The USFL gave Payne a chance to prove he was healthy, and to remind NFL scouts that even as an undersized middle linebacker (6-0, 225), he wouldn’t get swallowed up inside, could fend off 330-pound linemen and run down backs.
— USFL (@USFL) June 21, 2022
“We all came to the USFL with different whys,” Payne told me. “Mine wasn’t to get back to an NFL camp. I’m on a mission to get back to an NFL 53.”
Two games into the USFL season, Payne served notice, racking up 34 tackles. By the end of the season, he was the only USFL player with over 100. “I needed the USFL to portray I’m still the same Donald I was in 2019,” he said. “I did what I had to do.”
The odds are against Payne and his USFL comrades as they eye roster spots in the NFL. But Johnston brought up a point to consider.
“Our guys are in football shape,” Johnston said. “That’s an advantage versus players who have been in shorts and have only done minicamps and OTAs. I’m excited to see what happens when the pads come on because they’re already used to it.”
New Jersey Generals WR/PR KaVontae Turpin
Turpin, the USFL MVP, led the league in receiving yards on a team that ran the ball more than any other in the league. And he showed his game-breaking abilities over the weekend with a punt return touchdown against Philadelphia in the semifinals.
THE MVP WITH THE GO-AHEAD TOUCHDOWN ‼️🏆
What a run by @KaVontaeTurpin
— New Jersey Generals (@USFLGenerals) June 25, 2022
In production meetings, New Jersey coach Mike Reilly spoke of how much fun he was having devising different ways to get Turpin the ball.
Popp almost ran out of ways to describe him: “Electric. Fast. Quick. Makes you miss. Can take a hit.”
I think Turpin is an excellent candidate to make a team as a fourth or fifth wide receiver, and primary punt returner.
Houston Gamblers DE Chris Odom
Odom led the league in sacks and forced fumbles. Not bad for a player whose calling card was stopping the run before getting to the USFL.
Odom is 27 and has NFL experience with Atlanta, Washington and Green Bay. When I asked him which of those stops made the biggest impression on him, he didn’t hesitate: Green Bay.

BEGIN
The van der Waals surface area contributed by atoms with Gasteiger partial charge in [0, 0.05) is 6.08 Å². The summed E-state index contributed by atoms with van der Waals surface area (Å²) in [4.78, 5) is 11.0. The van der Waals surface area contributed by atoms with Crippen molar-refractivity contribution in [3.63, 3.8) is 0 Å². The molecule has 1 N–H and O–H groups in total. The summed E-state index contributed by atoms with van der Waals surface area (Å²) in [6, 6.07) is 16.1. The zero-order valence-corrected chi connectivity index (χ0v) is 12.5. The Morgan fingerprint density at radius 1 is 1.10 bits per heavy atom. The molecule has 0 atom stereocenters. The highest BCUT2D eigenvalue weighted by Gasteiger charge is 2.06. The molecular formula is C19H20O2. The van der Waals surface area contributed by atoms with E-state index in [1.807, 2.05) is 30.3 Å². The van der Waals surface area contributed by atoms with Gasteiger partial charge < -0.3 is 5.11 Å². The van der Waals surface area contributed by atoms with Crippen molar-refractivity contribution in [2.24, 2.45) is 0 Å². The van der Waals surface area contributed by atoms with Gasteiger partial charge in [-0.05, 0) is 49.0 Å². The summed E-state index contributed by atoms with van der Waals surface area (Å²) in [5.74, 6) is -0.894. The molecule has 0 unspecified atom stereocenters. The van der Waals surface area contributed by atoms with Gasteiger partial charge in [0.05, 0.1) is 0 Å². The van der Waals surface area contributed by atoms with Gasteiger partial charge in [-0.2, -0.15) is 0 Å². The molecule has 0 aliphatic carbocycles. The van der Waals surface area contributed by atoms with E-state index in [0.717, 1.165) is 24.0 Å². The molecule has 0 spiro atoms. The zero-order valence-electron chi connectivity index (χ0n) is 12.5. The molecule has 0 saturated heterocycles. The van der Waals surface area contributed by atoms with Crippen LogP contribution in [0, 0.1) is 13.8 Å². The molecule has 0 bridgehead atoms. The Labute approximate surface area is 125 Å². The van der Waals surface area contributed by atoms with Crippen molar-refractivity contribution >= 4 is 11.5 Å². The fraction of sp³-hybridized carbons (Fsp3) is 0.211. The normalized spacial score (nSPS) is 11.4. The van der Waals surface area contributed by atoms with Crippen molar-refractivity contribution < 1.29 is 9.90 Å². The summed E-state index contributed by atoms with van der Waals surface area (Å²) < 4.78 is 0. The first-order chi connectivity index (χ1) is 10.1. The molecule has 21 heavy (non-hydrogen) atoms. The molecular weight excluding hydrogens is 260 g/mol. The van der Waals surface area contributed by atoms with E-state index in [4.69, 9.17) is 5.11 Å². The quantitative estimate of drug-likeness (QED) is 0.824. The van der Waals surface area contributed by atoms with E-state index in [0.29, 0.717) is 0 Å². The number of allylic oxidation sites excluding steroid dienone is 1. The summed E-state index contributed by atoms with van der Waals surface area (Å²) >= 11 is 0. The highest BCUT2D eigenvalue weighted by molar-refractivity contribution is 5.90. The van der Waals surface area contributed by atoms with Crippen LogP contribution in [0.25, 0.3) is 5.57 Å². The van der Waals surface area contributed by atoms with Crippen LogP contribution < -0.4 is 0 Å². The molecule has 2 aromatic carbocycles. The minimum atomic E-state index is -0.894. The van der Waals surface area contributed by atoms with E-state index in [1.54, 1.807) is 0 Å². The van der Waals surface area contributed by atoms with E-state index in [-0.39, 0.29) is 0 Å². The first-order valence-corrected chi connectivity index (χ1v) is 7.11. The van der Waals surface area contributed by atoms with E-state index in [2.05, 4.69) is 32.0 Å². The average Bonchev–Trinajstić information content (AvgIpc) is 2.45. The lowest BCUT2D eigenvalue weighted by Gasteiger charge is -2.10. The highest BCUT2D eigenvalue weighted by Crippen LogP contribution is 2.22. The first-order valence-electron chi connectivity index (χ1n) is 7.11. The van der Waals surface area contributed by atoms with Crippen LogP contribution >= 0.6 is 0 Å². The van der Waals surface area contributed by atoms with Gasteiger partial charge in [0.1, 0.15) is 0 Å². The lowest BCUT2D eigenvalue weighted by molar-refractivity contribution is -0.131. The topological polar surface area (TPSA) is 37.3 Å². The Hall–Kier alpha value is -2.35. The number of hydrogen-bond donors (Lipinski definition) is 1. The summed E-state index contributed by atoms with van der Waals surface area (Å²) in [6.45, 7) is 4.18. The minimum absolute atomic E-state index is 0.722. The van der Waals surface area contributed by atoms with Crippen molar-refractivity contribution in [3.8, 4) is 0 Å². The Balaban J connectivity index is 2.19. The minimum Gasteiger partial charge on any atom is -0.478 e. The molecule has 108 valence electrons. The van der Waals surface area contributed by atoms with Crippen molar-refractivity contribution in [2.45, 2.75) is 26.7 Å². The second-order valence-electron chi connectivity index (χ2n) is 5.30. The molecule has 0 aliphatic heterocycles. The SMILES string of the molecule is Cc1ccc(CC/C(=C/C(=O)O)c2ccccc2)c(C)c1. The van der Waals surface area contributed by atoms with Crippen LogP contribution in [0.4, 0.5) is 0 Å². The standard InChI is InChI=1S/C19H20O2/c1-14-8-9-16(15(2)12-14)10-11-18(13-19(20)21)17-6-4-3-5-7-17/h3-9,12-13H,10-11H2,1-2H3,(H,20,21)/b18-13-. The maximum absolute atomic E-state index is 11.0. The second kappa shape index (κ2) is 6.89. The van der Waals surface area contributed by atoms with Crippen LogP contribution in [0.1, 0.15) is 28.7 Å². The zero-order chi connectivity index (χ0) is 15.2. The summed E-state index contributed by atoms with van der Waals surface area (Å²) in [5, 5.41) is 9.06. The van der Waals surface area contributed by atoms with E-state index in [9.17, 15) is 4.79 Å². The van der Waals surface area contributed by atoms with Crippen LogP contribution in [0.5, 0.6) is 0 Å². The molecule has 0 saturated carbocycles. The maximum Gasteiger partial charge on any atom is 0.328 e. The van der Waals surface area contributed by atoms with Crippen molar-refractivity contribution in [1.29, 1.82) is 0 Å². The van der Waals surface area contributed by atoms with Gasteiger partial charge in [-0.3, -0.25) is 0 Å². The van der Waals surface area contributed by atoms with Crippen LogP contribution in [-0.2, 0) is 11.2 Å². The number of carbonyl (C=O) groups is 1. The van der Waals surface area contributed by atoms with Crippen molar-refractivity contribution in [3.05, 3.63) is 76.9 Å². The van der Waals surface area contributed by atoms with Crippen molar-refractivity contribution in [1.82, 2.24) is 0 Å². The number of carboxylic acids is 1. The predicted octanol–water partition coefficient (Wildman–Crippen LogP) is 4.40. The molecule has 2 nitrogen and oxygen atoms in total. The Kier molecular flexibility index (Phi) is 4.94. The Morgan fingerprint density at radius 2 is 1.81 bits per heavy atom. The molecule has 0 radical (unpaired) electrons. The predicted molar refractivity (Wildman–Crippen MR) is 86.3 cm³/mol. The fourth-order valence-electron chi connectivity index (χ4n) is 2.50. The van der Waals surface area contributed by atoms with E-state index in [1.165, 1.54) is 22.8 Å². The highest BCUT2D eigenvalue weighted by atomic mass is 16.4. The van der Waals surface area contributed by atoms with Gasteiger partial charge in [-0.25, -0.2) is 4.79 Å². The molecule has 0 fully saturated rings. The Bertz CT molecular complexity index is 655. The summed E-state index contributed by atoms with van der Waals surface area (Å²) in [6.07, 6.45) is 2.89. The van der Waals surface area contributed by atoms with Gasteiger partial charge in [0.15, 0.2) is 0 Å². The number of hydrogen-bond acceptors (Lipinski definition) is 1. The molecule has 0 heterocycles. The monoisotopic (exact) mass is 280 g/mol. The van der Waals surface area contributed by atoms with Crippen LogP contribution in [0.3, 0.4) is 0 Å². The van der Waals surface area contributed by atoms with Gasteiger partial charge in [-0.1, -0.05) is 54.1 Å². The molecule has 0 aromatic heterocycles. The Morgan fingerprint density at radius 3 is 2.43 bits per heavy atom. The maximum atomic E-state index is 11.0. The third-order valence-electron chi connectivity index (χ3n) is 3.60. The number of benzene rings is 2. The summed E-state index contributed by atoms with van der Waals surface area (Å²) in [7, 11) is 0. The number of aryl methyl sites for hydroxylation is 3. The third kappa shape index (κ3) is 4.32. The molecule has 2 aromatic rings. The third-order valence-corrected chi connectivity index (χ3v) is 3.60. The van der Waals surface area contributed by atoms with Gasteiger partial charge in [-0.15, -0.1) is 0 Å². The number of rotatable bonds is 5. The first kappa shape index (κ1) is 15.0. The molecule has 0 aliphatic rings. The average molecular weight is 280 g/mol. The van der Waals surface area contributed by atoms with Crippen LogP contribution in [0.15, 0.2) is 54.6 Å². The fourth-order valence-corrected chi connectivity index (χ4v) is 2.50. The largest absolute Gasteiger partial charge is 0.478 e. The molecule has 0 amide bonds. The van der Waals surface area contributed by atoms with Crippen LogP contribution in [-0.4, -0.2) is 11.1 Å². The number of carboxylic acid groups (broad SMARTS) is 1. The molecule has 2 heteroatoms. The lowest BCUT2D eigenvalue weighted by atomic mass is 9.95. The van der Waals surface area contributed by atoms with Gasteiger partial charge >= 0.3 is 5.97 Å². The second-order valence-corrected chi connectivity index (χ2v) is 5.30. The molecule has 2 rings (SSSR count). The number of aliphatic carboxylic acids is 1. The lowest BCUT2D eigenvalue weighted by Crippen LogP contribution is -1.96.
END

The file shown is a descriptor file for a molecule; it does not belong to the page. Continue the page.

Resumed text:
Odom was with the Packers for the 2017 season. He had always been a “hand on the ground” defensive end, but in Green Bay’s scheme, defensive ends Clay Matthews and Nick Perry stood up, often looking like outside linebackers. This gave Odom a whole new view of the offense and a compete skill set as a defensive end. He displayed that in dominating the USFL this spring.
Mike Pereira created a buzz for the USFL before the games even started. The USFL head of officiating rolled out the league’s own brand of rules that didn’t re-invent the wheel, but unapologetically put its own spin on things.
“We wanted our own tweaks to make it feel a little different,” said Pereira, former NFL vice president of officiating and current FOX rules analyst.
“We wanted kickoff returns back in the game,” Pereira said. “But how could we do it, AND make sure it’s safe?”
Pereira and his team took three measures to thread that needle.
• First, the USFL moved the kickoff back to the 25-yard line, quite a difference from the NFL’s 35, where 60 percent of the kickoffs end in touchbacks.
Mission accomplished, as 80 percent of kickoffs were returned during the USFL regular season.
• Second, regarding the “how to make it safe” issue, the technical definition reads like this in the USFL officiating manual:
III Rule 6b
“Kicking team players must have one foot within five yards of the kickers restraining line.”
111 Rule 6d
“Receiving team must align with a minimum of 8, and a maximum of 9 players, within 10 yards beyond the restraining line.”
Bottom line: The players on the kicking team and receiving team are closer together, similar to a punt. You don’t have the receiving team getting way downfield, gaining separation, with the time to set up and take on the kicking team charging at full speed.
The result: fewer, less severe collisions, and more potential for big plays.
• The third tweak was the most subtle, but also served its intended purpose. Once a kick went past 20 yards, it wasn’t a live ball. Basically, it became a punt: Only the receiving team could advance it. So the incentive to pooch or bloop kick with the hope of recovering the ball was removed.
Pereira was pleased see to see more kick returns, with safety in mind. “We loved having kickoff returns back in the game,” he said.
ROUGHING THE PASSER
I always see the game through the lens of an ex-quarterback—I played QB at Iowa in 1989-93—and I’m mostly in favor of the passing-friendly rules that are abundant in the NFL. But even I shake my head multiple times each Sunday at the flags thrown for breathing on the quarterback.